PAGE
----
Pro tip: use Hotjar's Observe tools to spot functionality issues on your site. Heatmaps show you whether users are actually clicking on buttons, CTAs, and contact forms. If they’re not, overly busy design could be to blame: watch Recordings to see whether users are navigating clearly or getting confused.
Watch Hotjar Session Recordings to find out if your users are clicking where they're supposed to on your website.
4. Making your site easy to navigate
“If people can't figure out how to get around a website, they’ll leave as soon as they arrive,” says Harry Hughes, CEO and co-founder of Onsiter. “Users are a diverse group of individuals and your website should be simple to navigate for all people. They should be able to quickly locate the information they require, and secondary navigation should be arranged to help people find their way through the website.”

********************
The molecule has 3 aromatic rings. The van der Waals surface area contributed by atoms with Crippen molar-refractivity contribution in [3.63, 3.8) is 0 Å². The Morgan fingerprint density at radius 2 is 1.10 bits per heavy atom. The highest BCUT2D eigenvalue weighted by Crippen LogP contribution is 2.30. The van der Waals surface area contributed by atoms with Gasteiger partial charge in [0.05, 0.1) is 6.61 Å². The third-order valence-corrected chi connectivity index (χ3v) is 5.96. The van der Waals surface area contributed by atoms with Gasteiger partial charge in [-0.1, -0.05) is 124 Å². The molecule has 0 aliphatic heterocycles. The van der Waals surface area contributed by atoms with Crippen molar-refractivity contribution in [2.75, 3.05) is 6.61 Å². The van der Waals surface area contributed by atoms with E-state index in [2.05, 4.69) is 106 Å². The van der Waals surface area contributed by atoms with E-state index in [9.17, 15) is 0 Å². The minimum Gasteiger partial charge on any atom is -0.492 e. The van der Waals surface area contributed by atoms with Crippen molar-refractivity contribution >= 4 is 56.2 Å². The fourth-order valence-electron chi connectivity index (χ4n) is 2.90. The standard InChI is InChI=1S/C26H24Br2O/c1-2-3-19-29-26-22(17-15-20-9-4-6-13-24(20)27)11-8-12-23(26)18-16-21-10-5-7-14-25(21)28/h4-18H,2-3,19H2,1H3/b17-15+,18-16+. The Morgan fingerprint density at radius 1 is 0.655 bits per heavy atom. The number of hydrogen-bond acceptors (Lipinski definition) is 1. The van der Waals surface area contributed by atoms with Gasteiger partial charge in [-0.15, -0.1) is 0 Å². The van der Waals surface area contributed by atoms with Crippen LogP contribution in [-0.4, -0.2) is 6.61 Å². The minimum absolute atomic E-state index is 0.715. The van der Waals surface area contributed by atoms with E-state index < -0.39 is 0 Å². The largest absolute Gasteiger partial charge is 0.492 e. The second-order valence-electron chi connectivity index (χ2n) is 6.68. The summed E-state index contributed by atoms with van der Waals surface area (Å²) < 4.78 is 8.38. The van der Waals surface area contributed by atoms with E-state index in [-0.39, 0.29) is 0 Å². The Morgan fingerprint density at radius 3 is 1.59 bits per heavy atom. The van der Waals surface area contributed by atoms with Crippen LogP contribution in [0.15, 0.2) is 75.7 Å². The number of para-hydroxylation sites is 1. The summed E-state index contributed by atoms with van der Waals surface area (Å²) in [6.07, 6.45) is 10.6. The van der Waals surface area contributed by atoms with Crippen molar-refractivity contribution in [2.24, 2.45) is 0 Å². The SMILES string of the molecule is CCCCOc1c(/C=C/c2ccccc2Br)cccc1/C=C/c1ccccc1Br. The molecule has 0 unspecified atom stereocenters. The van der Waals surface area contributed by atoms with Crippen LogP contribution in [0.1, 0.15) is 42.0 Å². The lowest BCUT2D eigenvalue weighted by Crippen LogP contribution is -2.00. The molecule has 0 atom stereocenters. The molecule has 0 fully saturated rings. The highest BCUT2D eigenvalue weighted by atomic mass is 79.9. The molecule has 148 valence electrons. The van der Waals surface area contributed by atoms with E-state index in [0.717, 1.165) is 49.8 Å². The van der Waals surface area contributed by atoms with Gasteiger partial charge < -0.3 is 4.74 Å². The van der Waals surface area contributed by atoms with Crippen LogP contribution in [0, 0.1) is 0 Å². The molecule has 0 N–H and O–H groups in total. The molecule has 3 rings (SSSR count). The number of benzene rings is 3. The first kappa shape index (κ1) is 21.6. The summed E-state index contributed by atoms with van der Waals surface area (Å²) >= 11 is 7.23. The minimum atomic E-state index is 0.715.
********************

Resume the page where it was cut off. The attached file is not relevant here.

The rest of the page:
The challenge here is that navigation requires an established structure and order, but varied user needs don’t always follow a logical flow. Companies with large product catalogs or customizable services may find navigation design especially challenging, as overlapping information across the site can overload and confuse users.
Users need to know how to start their journey based on a one-word navigation menu item—so it’s important that you design navigation so they intuitively know where to go.
Use simple, descriptive menu names, and categories that are relevant to your brand and products. Follow web design best practices and conventions like using 'About, Services, and Contact' labels so users know what to expect.
Include a search bar, navigation footer, logical internal links, and ‘breadcrumbs’ so users can easily retrace their steps
If you have sales staff, ask them how customers talk about your products so you can make sure your web design speaks to them in their own language